In recent years, the threats to data privacy have evolved at a quicker pace than the development of regulatory frameworks dedicated to safeguarding the right to privacy, especially in the digital era. Currently, just over half of African countries have enacted privacy laws and policies. Still, the right to privacy is repeatedly under threat through the introduction of new laws that facilitate surveillance and the collection of biometric data and limit the use of encryption. There are growing concerns that in several African countries, government agencies and private entities are collecting and processing personal data without adequate data protection frameworks, amidst weak oversight mechanisms and inadequate remedies.
Most African countries are parties to international human rights instruments such as the International Covenant on Civil and Political Rights (ICCPR) and the Universal Declaration of Human Rights (UDHR) which provide for the right to privacy. However, the African Charter on Human and Peoples’ Rights does not provide for the right to privacy, although its article 9 has been interpreted to encompass the right to privacy.
Meanwhile, the continent’s model instrument on privacy and data protection, the African Union Convention on Cybersecurity and Personal Data Protection, has been signed by 14 countries and only eight countries had ratified it by June 2020. Indeed, adherence to these instruments remains low.
“In recent years, various African countries have enacted laws and policies to regulate the right to privacy. Many of the laws enacted do not measure up to international human rights standards and fail to establish clear and appropriate oversight, redress and remedy mechanisms.” CIPESA Mapping and Analysis of Privacy Laws in Africa
Increased digitalisation, which was accelerated by Covid-19, has seen rising use of technology in health, business, education, and civic participation and engagement, necessitating greater need for progressive personal data privacy policies and practices. However, as many positive developments emerged in the region so did gaps in the respect for data protection and privacy in the numerous state responses.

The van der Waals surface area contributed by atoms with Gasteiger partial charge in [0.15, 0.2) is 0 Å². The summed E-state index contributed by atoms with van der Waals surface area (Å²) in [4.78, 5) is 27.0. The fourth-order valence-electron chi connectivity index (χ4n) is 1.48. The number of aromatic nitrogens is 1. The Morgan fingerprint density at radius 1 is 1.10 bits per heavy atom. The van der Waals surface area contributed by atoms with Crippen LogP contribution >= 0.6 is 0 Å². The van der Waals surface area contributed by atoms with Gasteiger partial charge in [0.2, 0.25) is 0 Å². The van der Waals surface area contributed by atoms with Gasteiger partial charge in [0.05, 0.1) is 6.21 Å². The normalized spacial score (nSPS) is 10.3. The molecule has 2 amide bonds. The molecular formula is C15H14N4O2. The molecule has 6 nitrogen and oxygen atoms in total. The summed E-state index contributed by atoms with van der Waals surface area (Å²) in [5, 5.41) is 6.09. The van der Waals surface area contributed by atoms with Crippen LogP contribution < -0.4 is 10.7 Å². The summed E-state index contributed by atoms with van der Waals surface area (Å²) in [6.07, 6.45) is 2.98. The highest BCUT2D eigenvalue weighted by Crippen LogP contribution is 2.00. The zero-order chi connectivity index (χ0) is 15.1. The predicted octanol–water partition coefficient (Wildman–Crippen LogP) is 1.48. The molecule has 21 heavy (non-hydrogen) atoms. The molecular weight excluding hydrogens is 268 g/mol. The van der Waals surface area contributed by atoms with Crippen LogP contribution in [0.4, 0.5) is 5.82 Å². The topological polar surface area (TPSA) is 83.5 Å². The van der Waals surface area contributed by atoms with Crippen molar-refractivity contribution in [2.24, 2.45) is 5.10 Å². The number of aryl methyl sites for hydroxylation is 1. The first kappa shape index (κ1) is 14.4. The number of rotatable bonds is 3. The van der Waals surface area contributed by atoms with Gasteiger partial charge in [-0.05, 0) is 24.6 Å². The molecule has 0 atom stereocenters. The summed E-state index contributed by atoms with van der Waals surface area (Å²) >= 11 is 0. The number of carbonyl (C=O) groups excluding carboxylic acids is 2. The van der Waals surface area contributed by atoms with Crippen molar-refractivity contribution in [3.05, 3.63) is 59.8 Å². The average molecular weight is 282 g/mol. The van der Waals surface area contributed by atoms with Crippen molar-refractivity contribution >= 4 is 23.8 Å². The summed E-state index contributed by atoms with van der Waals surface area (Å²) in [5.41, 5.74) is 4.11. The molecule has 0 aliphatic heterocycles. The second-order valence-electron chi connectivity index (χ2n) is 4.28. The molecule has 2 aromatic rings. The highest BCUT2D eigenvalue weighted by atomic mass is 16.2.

For example, Ethiopia has embarked on a national digital identification (ID) biometric-based project which it argues will support access to services for citizens and hasten trade relations with other nations on the continent. However, the country has no comprehensive data protection law. In 2020, the government published the draft Personal Data Protection Proclamation which is yet to come into force.
In Kenya, the Data Protection Act, 2019 which establishes the Office of the Data Protection Commissioner also prohibits the sharing of data with third parties without consent of the data subjects and requires that individuals are informed when their data is being shared and for what purposes. In December, an amendment to the Central Bank of Kenya Act addresses digital lenders that share personal data of loan defaulters with third parties could have their licenses revoked. Tactics used by lenders reportedly included calling friends and family, to shame and compel their borrowers to repay the loans.